The Botanical Garden is a world of its own, says Gabriela Cutrera.
“The Botanical Garden is like an island in the middle of the city. It’s a whole other world,” says Gabriela Cutrera as she opens the door to her realm: the beautiful Greenhouse Number 1. Inside the greenhouse, it’s a whole other climate too. At the height of summer, the mercury is creeping into the 90s even outside, and inside the greenhouse, historic structure that was first exhibited at the 1910 Paris Universal Exhibition, it’s positively sweltering.
Working in a unique microclimate
Gabriela Cutrera is a floriculture and gardening technician who for almost a decade coordinated the team of volunteers that looks after the botanical garden. She’s now in charge of overseeing the tropical plants in the famous Art Nouveau greenhouse with its narrow passageways overhung with bracken.
“First thing, early in the morning, we run a check on the greenhouse,” Gabriela says. “At this time of year with the heat, we have to be checking and watering all the time, getting to know each plant and seeing what it needs: if it needs water or not, if it needs moving, removing dry leaves, multiplying, pruning. It’s constant. They’re like your babies that you have to look after.”
Some of the volunteers at the garden are students of floriculture and gardening, while other are members of the public who have no connection to the subject but find an almost therapeutic quality in the work. “There are people who come because they want to collaborate with the garden, and for some working here is their way of disconnecting and unwinding,” Gabriela says. “Working with plants is extremely gratifying because you do things well and you see the results. The plants respond. You arrive and you see that this or that plant has flowered. You see changes every day.”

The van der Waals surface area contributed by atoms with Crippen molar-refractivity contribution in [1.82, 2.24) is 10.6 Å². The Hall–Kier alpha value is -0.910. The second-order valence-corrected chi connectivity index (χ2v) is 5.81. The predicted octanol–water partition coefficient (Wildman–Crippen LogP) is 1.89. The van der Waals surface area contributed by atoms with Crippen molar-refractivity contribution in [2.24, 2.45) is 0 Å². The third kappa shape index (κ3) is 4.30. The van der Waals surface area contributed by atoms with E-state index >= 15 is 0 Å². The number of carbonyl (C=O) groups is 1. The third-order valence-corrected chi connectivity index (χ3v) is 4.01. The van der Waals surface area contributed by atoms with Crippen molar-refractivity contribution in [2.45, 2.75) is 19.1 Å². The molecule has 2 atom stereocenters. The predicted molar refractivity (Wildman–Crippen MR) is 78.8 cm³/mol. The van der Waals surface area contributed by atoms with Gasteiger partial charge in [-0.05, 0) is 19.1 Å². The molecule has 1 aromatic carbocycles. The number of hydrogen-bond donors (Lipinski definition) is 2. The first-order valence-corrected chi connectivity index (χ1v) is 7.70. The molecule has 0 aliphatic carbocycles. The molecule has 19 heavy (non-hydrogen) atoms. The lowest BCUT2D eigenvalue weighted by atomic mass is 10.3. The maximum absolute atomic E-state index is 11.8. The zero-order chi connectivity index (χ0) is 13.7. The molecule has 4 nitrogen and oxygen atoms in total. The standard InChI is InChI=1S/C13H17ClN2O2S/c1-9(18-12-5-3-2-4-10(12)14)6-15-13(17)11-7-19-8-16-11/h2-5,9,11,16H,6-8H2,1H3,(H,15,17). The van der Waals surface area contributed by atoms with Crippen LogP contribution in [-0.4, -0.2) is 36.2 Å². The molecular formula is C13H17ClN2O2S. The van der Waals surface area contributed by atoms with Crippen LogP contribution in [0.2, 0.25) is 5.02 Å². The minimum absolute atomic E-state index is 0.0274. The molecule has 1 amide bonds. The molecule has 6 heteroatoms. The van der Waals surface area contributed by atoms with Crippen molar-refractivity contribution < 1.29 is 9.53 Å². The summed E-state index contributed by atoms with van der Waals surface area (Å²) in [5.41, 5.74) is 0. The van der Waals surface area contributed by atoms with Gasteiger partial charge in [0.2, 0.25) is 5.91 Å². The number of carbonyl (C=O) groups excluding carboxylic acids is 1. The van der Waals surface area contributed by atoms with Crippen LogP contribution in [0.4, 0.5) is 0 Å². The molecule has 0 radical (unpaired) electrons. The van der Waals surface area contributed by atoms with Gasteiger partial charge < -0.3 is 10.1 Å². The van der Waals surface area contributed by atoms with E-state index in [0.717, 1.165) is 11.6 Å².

“Working in something you enjoy is priceless. On the one hand, I love the plants, the greenery: being connected to the earth and working in the open air, getting dirty. And I like the people I work with too because it’s a very heterogeneous group but all of us have this same passion for the plants.
When to visit?
Created by the French landscaper Charles Thays in 1898, Buenos Aires’ Botanical Garden covers seven hectares and has a collection of some 6,000 tree and plant species, many grouped into regions. It has a butterfly garden, a botanical library, oriental gardens, a herbarium, five greenhouses, and a large collection of sculptures. The best time of year to visit to see all this at its best? Any time, Gabriela says.
“There’s always a sector with something interesting to see. Springtime in September and October is a very nice time, but autumn’s also really nice with the changing colours. All year round there’s something to enjoy in the garden. You explore and see the colours of the plants and Nature will always surprise you.”